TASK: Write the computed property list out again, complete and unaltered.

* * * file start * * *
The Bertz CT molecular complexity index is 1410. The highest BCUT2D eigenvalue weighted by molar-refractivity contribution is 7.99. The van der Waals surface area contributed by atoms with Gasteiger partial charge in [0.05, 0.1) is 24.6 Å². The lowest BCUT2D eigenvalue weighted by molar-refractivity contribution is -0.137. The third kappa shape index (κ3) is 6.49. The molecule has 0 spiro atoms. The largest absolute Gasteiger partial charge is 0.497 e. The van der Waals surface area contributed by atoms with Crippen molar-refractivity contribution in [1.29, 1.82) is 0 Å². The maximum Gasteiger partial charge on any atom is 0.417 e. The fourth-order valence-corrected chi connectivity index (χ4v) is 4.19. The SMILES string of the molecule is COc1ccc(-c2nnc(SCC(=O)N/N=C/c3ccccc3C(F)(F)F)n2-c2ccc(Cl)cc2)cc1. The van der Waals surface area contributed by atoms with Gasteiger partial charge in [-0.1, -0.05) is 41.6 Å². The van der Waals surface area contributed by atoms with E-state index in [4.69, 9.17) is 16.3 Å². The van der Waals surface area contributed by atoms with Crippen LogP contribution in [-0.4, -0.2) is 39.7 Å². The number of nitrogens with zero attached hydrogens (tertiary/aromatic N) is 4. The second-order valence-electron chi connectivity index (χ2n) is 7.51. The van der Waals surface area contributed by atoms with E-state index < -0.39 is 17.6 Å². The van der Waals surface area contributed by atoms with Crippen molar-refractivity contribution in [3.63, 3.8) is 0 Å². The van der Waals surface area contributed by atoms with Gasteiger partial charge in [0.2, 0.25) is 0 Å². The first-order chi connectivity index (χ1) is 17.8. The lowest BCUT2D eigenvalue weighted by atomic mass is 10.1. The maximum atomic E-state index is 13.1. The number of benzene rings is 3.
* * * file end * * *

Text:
The Bertz CT molecular complexity index is 1410. The highest BCUT2D eigenvalue weighted by molar-refractivity contribution is 7.99. The van der Waals surface area contributed by atoms with Gasteiger partial charge in [0.05, 0.1) is 24.6 Å². The lowest BCUT2D eigenvalue weighted by molar-refractivity contribution is -0.137. The third kappa shape index (κ3) is 6.49. The molecule has 0 spiro atoms. The largest absolute Gasteiger partial charge is 0.497 e. The van der Waals surface area contributed by atoms with Crippen molar-refractivity contribution in [1.29, 1.82) is 0 Å². The maximum Gasteiger partial charge on any atom is 0.417 e. The fourth-order valence-corrected chi connectivity index (χ4v) is 4.19. The SMILES string of the molecule is COc1ccc(-c2nnc(SCC(=O)N/N=C/c3ccccc3C(F)(F)F)n2-c2ccc(Cl)cc2)cc1. The van der Waals surface area contributed by atoms with Gasteiger partial charge in [-0.1, -0.05) is 41.6 Å². The van der Waals surface area contributed by atoms with E-state index in [4.69, 9.17) is 16.3 Å². The van der Waals surface area contributed by atoms with Crippen LogP contribution in [-0.4, -0.2) is 39.7 Å². The number of nitrogens with zero attached hydrogens (tertiary/aromatic N) is 4. The second-order valence-electron chi connectivity index (χ2n) is 7.51. The van der Waals surface area contributed by atoms with E-state index < -0.39 is 17.6 Å². The van der Waals surface area contributed by atoms with Crippen molar-refractivity contribution in [3.63, 3.8) is 0 Å². The van der Waals surface area contributed by atoms with Gasteiger partial charge in [0.2, 0.25) is 0 Å². The first-order chi connectivity index (χ1) is 17.8. The lowest BCUT2D eigenvalue weighted by atomic mass is 10.1. The maximum atomic E-state index is 13.1. The number of benzene rings is 3.